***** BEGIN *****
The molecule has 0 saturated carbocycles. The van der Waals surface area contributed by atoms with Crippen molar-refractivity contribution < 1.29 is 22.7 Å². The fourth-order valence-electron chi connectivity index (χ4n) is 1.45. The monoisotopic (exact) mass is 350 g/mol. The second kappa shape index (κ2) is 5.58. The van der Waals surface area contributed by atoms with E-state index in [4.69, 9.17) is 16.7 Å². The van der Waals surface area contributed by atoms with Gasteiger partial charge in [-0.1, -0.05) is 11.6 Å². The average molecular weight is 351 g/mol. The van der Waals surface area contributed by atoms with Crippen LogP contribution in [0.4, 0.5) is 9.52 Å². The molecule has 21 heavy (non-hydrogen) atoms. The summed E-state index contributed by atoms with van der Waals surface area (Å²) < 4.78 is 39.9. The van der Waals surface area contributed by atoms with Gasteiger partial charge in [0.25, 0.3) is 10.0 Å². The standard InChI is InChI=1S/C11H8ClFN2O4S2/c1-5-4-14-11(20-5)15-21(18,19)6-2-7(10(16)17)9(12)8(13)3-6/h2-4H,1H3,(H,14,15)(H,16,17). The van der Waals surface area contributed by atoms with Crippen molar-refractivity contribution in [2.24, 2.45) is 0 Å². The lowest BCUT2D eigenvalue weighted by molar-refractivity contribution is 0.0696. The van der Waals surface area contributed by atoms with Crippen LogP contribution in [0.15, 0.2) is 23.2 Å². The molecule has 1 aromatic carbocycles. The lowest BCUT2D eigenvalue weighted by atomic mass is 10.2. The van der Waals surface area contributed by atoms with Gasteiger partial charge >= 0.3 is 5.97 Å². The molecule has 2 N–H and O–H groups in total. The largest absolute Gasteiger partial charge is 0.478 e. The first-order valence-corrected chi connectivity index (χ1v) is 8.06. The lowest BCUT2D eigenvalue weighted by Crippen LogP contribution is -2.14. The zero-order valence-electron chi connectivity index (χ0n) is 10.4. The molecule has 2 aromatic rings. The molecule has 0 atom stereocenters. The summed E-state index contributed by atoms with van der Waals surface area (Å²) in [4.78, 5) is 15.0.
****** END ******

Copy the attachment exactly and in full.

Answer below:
The molecule has 0 saturated carbocycles. The van der Waals surface area contributed by atoms with Crippen molar-refractivity contribution < 1.29 is 22.7 Å². The fourth-order valence-electron chi connectivity index (χ4n) is 1.45. The monoisotopic (exact) mass is 350 g/mol. The second kappa shape index (κ2) is 5.58. The van der Waals surface area contributed by atoms with E-state index in [4.69, 9.17) is 16.7 Å². The van der Waals surface area contributed by atoms with Gasteiger partial charge in [-0.1, -0.05) is 11.6 Å². The average molecular weight is 351 g/mol. The van der Waals surface area contributed by atoms with Crippen LogP contribution in [0.4, 0.5) is 9.52 Å². The molecule has 21 heavy (non-hydrogen) atoms. The summed E-state index contributed by atoms with van der Waals surface area (Å²) < 4.78 is 39.9. The van der Waals surface area contributed by atoms with Gasteiger partial charge in [0.25, 0.3) is 10.0 Å². The standard InChI is InChI=1S/C11H8ClFN2O4S2/c1-5-4-14-11(20-5)15-21(18,19)6-2-7(10(16)17)9(12)8(13)3-6/h2-4H,1H3,(H,14,15)(H,16,17). The van der Waals surface area contributed by atoms with Crippen molar-refractivity contribution in [2.24, 2.45) is 0 Å². The lowest BCUT2D eigenvalue weighted by molar-refractivity contribution is 0.0696. The van der Waals surface area contributed by atoms with Crippen LogP contribution in [0.15, 0.2) is 23.2 Å². The molecule has 1 aromatic carbocycles. The lowest BCUT2D eigenvalue weighted by atomic mass is 10.2. The van der Waals surface area contributed by atoms with Gasteiger partial charge >= 0.3 is 5.97 Å². The molecule has 2 N–H and O–H groups in total. The largest absolute Gasteiger partial charge is 0.478 e. The first-order valence-corrected chi connectivity index (χ1v) is 8.06. The lowest BCUT2D eigenvalue weighted by Crippen LogP contribution is -2.14. The zero-order valence-electron chi connectivity index (χ0n) is 10.4. The molecule has 2 aromatic rings. The molecule has 0 atom stereocenters. The summed E-state index contributed by atoms with van der Waals surface area (Å²) in [4.78, 5) is 15.0.